SKHS production a Zen-like experience

A couple of weeks ago I caught up with friends from Hospice of Kitsap County’s grief class I attended about a year ago in support of a friend. I wish that I could have taped their conversation, because it was an extraordinary glimpse into the powerful practices these two friends use in healing.

Jane, a naturopathic doctor, lost both parents in recent years and relies on the calming influence of Buddhist meditative practices.

Earlier in the month she had invited me to attend a prayer meeting where she taught a beautiful, repetitious chant. The chant, which was very calming, she explained, spurs on creativity as it helps you align your soul with God’s will.

The very act of repeating chants and prayers in a meditative state over time, she said, causes healing changes at the cellular level within your body.

Roger, who is heading off to India in a few weeks, came to Hospice when his wife, a non-smoker, was dying of lung cancer.

He works intently with sound and chants. He explained to me that every sound ever uttered still exists.

In other words, he said, every harsh or curse word you have ever spoken, every prayer that you have raised to the heavens, every blood-curdling scream, every baby’s coo is still out there.

I never thought of it that way. I had assumed that sound like smell dissipates over time. Roger explained that when you chant and pray, you align yourself with all the chants and prayers spoken throughout history and powerful, healing energy flows.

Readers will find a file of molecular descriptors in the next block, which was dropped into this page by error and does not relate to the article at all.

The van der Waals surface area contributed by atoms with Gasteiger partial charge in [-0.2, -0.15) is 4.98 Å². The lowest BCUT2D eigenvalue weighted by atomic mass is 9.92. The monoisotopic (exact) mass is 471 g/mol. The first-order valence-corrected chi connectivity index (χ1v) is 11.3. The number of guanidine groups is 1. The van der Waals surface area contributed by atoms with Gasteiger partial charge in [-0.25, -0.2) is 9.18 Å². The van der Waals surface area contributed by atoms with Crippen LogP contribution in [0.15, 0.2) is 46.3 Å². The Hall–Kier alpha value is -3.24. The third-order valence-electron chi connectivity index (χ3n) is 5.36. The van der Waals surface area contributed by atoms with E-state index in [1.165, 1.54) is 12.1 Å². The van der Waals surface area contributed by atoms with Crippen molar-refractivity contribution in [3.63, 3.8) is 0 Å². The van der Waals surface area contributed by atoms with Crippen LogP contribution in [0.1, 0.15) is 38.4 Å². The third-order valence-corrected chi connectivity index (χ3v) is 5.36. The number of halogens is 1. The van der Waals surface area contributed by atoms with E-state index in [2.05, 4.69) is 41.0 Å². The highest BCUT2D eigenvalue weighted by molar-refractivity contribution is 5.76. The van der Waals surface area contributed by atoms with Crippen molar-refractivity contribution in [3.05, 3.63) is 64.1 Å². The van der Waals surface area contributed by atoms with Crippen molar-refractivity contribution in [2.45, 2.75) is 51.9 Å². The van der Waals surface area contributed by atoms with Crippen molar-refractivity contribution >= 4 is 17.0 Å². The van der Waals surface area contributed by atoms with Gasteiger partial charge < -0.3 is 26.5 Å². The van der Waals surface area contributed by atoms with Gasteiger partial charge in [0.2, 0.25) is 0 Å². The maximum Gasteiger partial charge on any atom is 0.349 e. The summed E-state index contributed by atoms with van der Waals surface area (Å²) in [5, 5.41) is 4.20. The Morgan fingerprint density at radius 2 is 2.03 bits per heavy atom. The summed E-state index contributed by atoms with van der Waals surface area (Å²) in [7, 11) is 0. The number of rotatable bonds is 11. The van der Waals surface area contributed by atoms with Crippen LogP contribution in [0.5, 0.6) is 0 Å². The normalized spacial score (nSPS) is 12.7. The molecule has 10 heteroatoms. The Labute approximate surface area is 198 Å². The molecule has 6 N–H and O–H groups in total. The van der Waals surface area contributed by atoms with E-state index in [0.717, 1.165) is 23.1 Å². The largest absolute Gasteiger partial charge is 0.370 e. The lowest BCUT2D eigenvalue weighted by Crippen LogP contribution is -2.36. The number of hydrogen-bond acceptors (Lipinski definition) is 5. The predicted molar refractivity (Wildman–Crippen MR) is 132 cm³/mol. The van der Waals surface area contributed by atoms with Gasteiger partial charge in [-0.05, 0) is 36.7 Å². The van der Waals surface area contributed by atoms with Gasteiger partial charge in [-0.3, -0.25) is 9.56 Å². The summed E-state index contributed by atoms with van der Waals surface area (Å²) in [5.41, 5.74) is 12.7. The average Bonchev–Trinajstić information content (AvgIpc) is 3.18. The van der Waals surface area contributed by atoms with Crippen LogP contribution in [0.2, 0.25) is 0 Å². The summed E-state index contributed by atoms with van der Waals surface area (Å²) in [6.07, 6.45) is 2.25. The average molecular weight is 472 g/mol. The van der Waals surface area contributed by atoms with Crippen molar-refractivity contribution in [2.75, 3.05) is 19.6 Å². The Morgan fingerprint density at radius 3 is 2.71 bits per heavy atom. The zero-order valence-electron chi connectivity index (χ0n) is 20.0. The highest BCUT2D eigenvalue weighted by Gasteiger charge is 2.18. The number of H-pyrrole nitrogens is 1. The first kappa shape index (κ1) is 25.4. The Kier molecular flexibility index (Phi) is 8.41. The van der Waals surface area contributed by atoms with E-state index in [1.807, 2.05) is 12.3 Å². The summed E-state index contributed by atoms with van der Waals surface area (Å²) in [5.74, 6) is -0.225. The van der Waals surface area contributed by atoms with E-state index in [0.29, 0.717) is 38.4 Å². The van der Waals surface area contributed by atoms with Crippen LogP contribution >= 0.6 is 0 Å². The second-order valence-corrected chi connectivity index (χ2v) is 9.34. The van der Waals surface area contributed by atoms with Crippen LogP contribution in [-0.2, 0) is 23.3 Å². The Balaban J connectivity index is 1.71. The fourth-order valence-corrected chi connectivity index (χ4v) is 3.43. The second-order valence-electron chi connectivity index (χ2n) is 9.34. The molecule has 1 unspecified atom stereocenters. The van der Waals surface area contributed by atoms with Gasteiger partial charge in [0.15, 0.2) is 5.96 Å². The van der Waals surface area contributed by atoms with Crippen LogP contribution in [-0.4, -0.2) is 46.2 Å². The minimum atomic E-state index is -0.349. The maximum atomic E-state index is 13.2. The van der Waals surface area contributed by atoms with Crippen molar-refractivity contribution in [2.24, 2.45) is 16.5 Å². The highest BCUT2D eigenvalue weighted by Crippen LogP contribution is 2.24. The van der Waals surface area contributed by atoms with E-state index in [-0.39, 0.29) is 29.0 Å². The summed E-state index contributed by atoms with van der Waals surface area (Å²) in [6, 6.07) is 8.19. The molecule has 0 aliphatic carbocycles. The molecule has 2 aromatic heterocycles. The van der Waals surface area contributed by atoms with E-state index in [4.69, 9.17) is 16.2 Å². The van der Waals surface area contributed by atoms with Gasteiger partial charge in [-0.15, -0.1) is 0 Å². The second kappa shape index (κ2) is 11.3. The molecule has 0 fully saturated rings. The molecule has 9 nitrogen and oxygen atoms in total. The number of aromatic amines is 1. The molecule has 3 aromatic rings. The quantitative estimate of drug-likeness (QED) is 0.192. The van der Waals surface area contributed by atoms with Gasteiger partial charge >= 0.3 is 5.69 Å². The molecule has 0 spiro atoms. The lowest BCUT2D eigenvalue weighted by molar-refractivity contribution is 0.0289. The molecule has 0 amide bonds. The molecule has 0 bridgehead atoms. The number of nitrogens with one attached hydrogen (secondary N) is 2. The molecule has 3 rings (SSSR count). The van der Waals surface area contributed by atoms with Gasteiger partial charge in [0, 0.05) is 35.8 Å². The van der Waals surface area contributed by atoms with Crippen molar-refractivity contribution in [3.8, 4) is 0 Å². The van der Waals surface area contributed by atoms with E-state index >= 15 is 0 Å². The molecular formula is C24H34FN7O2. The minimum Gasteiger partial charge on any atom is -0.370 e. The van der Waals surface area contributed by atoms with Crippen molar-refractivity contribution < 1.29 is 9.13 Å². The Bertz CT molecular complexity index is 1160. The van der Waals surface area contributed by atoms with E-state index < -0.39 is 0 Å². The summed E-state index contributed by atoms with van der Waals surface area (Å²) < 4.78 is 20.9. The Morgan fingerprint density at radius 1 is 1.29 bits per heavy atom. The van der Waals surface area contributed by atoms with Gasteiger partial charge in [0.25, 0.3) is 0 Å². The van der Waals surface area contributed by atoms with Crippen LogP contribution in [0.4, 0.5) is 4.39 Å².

I had just finished reading “Power Versus Force” by David Hawkins and what Jane and Roger said made sense on a scientific level. Hawkins purports that everything — every person, situation, sound, piece of art or literature, circumstance, event, etc. — calibrates or resonates at a different level.

Everything operates on energy fields, or attractor patterns. Some things, people and situations strengthen while others weaken.

OK, so now that I have gone to the edge of the branch here, how do I get back? Well, suffice it to say that it explains why universal prayer is so healing. It explains why it’s hard to wait for Easter services where the music will send your soul soaring.